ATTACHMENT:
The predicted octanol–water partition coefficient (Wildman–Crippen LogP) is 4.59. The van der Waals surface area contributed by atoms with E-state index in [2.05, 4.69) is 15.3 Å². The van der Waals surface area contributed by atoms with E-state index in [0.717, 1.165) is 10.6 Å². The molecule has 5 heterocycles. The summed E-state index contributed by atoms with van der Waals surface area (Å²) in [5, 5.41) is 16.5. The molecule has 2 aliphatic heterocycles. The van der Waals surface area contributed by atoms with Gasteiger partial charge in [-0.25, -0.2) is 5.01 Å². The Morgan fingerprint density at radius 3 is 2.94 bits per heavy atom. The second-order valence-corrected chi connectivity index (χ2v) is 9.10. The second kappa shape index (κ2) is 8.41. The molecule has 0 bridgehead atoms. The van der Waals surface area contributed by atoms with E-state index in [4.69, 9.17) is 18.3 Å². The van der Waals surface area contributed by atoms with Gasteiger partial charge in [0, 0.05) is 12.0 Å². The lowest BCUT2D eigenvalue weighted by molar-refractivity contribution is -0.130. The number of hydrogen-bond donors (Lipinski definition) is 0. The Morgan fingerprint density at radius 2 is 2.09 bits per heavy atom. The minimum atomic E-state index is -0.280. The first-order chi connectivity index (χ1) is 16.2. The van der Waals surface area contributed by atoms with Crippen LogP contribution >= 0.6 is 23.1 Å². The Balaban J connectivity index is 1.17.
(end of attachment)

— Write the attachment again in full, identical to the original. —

The predicted octanol–water partition coefficient (Wildman–Crippen LogP) is 4.59. The van der Waals surface area contributed by atoms with E-state index in [2.05, 4.69) is 15.3 Å². The van der Waals surface area contributed by atoms with E-state index in [0.717, 1.165) is 10.6 Å². The molecule has 5 heterocycles. The summed E-state index contributed by atoms with van der Waals surface area (Å²) in [5, 5.41) is 16.5. The molecule has 2 aliphatic heterocycles. The van der Waals surface area contributed by atoms with Gasteiger partial charge in [-0.25, -0.2) is 5.01 Å². The Morgan fingerprint density at radius 3 is 2.94 bits per heavy atom. The second-order valence-corrected chi connectivity index (χ2v) is 9.10. The second kappa shape index (κ2) is 8.41. The molecule has 0 bridgehead atoms. The van der Waals surface area contributed by atoms with E-state index in [4.69, 9.17) is 18.3 Å². The van der Waals surface area contributed by atoms with Gasteiger partial charge in [0, 0.05) is 12.0 Å². The lowest BCUT2D eigenvalue weighted by molar-refractivity contribution is -0.130. The number of hydrogen-bond donors (Lipinski definition) is 0. The Morgan fingerprint density at radius 2 is 2.09 bits per heavy atom. The minimum atomic E-state index is -0.280. The first-order chi connectivity index (χ1) is 16.2. The van der Waals surface area contributed by atoms with Crippen LogP contribution >= 0.6 is 23.1 Å². The Balaban J connectivity index is 1.17.